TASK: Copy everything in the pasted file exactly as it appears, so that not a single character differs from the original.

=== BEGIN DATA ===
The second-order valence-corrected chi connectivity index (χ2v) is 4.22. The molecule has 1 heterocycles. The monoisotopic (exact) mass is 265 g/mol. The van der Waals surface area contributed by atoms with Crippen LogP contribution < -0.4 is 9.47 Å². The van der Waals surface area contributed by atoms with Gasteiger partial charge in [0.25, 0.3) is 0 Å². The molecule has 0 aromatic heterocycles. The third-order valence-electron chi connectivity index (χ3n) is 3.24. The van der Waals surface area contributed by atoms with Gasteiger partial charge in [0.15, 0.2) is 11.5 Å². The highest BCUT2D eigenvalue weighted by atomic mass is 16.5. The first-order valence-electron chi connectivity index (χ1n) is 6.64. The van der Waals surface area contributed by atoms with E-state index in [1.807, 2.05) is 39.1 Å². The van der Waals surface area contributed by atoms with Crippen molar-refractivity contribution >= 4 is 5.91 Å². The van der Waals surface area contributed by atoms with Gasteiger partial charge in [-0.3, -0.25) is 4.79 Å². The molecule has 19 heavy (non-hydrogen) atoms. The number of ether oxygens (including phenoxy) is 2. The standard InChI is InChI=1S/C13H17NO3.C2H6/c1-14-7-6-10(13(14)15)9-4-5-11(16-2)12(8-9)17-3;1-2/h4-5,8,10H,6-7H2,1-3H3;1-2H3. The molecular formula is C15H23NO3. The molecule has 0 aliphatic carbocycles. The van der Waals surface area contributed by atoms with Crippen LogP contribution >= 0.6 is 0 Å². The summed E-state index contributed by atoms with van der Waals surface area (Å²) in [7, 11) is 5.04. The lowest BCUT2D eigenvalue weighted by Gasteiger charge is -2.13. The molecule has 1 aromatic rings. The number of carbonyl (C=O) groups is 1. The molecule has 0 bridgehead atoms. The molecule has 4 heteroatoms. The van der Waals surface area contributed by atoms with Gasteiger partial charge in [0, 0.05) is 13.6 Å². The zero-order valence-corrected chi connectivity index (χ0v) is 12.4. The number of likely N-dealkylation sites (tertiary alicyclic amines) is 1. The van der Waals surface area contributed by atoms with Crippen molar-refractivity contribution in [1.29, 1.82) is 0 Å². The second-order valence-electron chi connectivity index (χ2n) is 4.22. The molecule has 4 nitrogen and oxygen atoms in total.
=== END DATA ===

The second-order valence-corrected chi connectivity index (χ2v) is 4.22. The molecule has 1 heterocycles. The monoisotopic (exact) mass is 265 g/mol. The van der Waals surface area contributed by atoms with Crippen LogP contribution < -0.4 is 9.47 Å². The van der Waals surface area contributed by atoms with Gasteiger partial charge in [0.25, 0.3) is 0 Å². The molecule has 0 aromatic heterocycles. The third-order valence-electron chi connectivity index (χ3n) is 3.24. The van der Waals surface area contributed by atoms with Gasteiger partial charge in [0.15, 0.2) is 11.5 Å². The highest BCUT2D eigenvalue weighted by atomic mass is 16.5. The first-order valence-electron chi connectivity index (χ1n) is 6.64. The van der Waals surface area contributed by atoms with E-state index in [1.807, 2.05) is 39.1 Å². The van der Waals surface area contributed by atoms with Crippen molar-refractivity contribution >= 4 is 5.91 Å². The van der Waals surface area contributed by atoms with Gasteiger partial charge in [-0.3, -0.25) is 4.79 Å². The molecule has 19 heavy (non-hydrogen) atoms. The number of ether oxygens (including phenoxy) is 2. The standard InChI is InChI=1S/C13H17NO3.C2H6/c1-14-7-6-10(13(14)15)9-4-5-11(16-2)12(8-9)17-3;1-2/h4-5,8,10H,6-7H2,1-3H3;1-2H3. The molecular formula is C15H23NO3. The molecule has 0 aliphatic carbocycles. The van der Waals surface area contributed by atoms with Crippen LogP contribution >= 0.6 is 0 Å². The summed E-state index contributed by atoms with van der Waals surface area (Å²) in [7, 11) is 5.04. The lowest BCUT2D eigenvalue weighted by Gasteiger charge is -2.13. The molecule has 1 aromatic rings. The number of carbonyl (C=O) groups is 1. The molecule has 0 bridgehead atoms. The molecule has 4 heteroatoms. The van der Waals surface area contributed by atoms with Gasteiger partial charge in [0, 0.05) is 13.6 Å². The zero-order valence-corrected chi connectivity index (χ0v) is 12.4. The number of likely N-dealkylation sites (tertiary alicyclic amines) is 1. The van der Waals surface area contributed by atoms with Crippen molar-refractivity contribution in [1.29, 1.82) is 0 Å². The second-order valence-electron chi connectivity index (χ2n) is 4.22. The molecule has 4 nitrogen and oxygen atoms in total.